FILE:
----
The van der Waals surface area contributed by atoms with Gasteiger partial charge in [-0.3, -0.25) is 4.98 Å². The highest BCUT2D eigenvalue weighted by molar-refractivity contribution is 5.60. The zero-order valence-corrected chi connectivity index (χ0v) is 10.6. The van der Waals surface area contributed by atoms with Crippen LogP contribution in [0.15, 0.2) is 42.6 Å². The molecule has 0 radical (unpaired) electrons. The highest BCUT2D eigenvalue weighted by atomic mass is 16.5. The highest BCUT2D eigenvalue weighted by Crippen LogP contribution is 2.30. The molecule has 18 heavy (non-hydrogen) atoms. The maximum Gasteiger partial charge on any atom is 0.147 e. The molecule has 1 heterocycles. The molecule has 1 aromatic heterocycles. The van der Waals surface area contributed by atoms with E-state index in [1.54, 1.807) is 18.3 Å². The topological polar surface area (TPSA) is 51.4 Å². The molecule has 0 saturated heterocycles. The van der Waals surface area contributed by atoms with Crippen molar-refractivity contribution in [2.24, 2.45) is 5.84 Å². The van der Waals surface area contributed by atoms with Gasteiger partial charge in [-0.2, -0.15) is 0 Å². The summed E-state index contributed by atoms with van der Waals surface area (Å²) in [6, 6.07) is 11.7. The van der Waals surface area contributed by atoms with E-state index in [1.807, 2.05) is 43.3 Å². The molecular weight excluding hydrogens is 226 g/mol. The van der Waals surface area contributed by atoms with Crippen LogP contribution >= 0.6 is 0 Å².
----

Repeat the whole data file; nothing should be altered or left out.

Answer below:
The van der Waals surface area contributed by atoms with Gasteiger partial charge in [-0.3, -0.25) is 4.98 Å². The highest BCUT2D eigenvalue weighted by molar-refractivity contribution is 5.60. The zero-order valence-corrected chi connectivity index (χ0v) is 10.6. The van der Waals surface area contributed by atoms with Crippen LogP contribution in [0.15, 0.2) is 42.6 Å². The molecule has 0 radical (unpaired) electrons. The highest BCUT2D eigenvalue weighted by atomic mass is 16.5. The highest BCUT2D eigenvalue weighted by Crippen LogP contribution is 2.30. The molecule has 18 heavy (non-hydrogen) atoms. The maximum Gasteiger partial charge on any atom is 0.147 e. The molecule has 1 heterocycles. The molecule has 1 aromatic heterocycles. The van der Waals surface area contributed by atoms with E-state index in [1.54, 1.807) is 18.3 Å². The topological polar surface area (TPSA) is 51.4 Å². The molecule has 0 saturated heterocycles. The van der Waals surface area contributed by atoms with Crippen molar-refractivity contribution in [2.24, 2.45) is 5.84 Å². The van der Waals surface area contributed by atoms with Gasteiger partial charge in [-0.2, -0.15) is 0 Å². The summed E-state index contributed by atoms with van der Waals surface area (Å²) in [6, 6.07) is 11.7. The van der Waals surface area contributed by atoms with E-state index in [1.807, 2.05) is 43.3 Å². The molecular weight excluding hydrogens is 226 g/mol. The van der Waals surface area contributed by atoms with Crippen LogP contribution >= 0.6 is 0 Å².